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  • Lower capital cost when building the observatory - no need for living accommodation, etc for astronomers.

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  • Seeing the two stars allowed astronomers to calculate the foreground star's distance from Earth, using a method called parallax.

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  • precision timekeeping was vital for astronomers mapping the stars.

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  • pulsars now known have been discovered by Jodrell Bank astronomers.

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  • Further evidence comes from astronomical observation - astronomers look into the past when they look into space and have been measuring and observing quasars.

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  • Some astronomers supported this point of view, and have sought evidence for physical associations between high-redshift quasars and low-redshift normal galaxies.

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  • radio astronomy Radio astronomers study radio waves coming from stars and galaxies.

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  • remnant of a supernova that was observed by Chinese astronomers in 1054.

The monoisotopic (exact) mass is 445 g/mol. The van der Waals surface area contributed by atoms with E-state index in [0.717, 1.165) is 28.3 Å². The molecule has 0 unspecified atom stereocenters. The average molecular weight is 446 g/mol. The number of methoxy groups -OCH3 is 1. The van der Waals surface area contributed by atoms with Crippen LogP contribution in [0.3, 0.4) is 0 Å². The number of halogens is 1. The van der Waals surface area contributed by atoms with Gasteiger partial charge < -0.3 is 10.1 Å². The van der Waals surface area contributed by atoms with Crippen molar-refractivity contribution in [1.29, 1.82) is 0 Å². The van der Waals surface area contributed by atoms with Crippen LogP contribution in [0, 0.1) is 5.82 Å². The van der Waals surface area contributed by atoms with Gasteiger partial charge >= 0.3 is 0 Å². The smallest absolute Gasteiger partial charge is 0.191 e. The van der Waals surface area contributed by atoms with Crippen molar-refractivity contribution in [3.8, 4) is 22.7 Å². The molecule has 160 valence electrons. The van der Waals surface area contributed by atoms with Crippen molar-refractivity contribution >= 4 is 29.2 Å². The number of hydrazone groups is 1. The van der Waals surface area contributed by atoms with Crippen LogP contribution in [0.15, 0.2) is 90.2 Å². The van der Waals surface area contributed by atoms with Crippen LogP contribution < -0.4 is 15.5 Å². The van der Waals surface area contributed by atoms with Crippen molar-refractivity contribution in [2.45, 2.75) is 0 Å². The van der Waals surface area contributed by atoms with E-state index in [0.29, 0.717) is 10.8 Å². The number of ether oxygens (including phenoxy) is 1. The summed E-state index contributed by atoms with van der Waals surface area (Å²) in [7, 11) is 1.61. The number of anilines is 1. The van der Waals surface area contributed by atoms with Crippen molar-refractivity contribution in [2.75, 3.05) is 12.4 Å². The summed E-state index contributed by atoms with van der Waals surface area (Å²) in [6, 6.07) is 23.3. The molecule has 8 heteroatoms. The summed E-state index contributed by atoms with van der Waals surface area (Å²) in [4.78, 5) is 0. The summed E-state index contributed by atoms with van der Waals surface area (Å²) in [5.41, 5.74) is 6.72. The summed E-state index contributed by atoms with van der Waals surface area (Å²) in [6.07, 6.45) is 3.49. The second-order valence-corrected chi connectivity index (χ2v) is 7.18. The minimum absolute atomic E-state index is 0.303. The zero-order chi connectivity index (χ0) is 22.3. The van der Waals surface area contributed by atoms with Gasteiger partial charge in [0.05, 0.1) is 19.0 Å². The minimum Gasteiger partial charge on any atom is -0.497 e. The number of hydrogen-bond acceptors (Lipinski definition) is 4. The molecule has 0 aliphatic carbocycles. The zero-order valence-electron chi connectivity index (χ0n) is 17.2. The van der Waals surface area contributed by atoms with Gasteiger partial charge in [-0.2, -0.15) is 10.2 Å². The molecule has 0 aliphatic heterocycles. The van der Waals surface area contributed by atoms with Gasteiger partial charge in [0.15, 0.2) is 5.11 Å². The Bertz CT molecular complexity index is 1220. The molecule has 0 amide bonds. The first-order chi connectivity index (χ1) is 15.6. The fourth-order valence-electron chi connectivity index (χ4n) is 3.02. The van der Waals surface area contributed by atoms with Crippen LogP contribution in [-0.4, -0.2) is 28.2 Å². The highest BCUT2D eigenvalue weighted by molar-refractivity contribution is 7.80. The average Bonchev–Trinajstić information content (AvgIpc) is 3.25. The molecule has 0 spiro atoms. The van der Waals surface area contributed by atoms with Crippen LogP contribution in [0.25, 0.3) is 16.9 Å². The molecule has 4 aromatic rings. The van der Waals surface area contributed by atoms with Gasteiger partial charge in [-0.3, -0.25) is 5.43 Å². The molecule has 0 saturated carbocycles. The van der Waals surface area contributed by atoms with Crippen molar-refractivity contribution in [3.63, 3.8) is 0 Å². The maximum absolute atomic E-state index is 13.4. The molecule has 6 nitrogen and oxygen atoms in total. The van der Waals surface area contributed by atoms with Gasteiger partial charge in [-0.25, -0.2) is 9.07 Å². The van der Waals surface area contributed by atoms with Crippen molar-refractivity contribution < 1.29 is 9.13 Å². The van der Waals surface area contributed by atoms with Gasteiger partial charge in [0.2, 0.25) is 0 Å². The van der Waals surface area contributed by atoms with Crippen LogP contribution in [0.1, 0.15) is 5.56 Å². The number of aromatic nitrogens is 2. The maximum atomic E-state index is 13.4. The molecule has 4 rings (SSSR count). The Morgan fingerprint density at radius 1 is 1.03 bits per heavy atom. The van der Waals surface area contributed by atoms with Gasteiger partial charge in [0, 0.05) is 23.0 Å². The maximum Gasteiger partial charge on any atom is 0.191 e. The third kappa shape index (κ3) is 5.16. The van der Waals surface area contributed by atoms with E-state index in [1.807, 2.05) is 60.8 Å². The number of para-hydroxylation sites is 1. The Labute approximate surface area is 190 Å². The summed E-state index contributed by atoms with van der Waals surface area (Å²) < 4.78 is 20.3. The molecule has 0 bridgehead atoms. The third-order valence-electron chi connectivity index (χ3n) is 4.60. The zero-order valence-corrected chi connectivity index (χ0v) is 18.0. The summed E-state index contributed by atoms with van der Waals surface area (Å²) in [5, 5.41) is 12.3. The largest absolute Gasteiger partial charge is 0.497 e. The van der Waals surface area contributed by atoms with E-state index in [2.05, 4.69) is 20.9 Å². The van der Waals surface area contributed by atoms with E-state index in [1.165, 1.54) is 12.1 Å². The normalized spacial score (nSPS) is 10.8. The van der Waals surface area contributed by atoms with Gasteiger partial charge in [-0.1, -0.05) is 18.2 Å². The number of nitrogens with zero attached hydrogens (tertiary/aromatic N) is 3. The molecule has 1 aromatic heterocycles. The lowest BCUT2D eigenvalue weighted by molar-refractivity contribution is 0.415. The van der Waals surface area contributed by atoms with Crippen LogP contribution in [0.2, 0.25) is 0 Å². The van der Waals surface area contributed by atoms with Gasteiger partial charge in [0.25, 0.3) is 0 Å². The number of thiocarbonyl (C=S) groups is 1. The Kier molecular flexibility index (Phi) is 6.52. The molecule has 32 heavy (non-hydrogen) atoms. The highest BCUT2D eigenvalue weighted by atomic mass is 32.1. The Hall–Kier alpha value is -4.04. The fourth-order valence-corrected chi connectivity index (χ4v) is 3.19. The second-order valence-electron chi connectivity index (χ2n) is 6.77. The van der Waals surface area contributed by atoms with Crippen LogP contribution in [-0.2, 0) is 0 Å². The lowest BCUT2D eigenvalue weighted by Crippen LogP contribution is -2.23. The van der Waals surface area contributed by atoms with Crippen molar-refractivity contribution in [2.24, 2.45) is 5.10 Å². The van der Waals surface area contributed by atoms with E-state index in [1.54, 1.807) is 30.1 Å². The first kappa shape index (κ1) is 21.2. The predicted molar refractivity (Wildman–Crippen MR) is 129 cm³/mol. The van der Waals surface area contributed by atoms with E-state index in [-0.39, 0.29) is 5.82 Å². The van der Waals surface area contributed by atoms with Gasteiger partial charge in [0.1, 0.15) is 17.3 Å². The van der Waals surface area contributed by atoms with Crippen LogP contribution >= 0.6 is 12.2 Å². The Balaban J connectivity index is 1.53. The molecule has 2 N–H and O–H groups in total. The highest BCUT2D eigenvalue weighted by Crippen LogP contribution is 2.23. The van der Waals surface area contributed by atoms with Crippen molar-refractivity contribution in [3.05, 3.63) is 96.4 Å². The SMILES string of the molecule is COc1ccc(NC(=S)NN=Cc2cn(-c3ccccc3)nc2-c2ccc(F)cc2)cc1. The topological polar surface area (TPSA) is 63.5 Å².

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  • This is why astronomers are developping multi-field spectroscopy where integral field units replace the lenses or slits in a multi-object spectrograph.

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  • Present techniques share more in common with astronomers randomly trailing the sky for new supernovae.

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  • For example, in 2001, UK astronomers, using the Anglo-Australian telescope, discovered three planets orbiting another star.

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  • He shows how Greek astronomers developed the first true trigonometry.

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  • Astronomers detect light at sub-millimetre wavelengths in order to penetrate clouds of cosmic dust.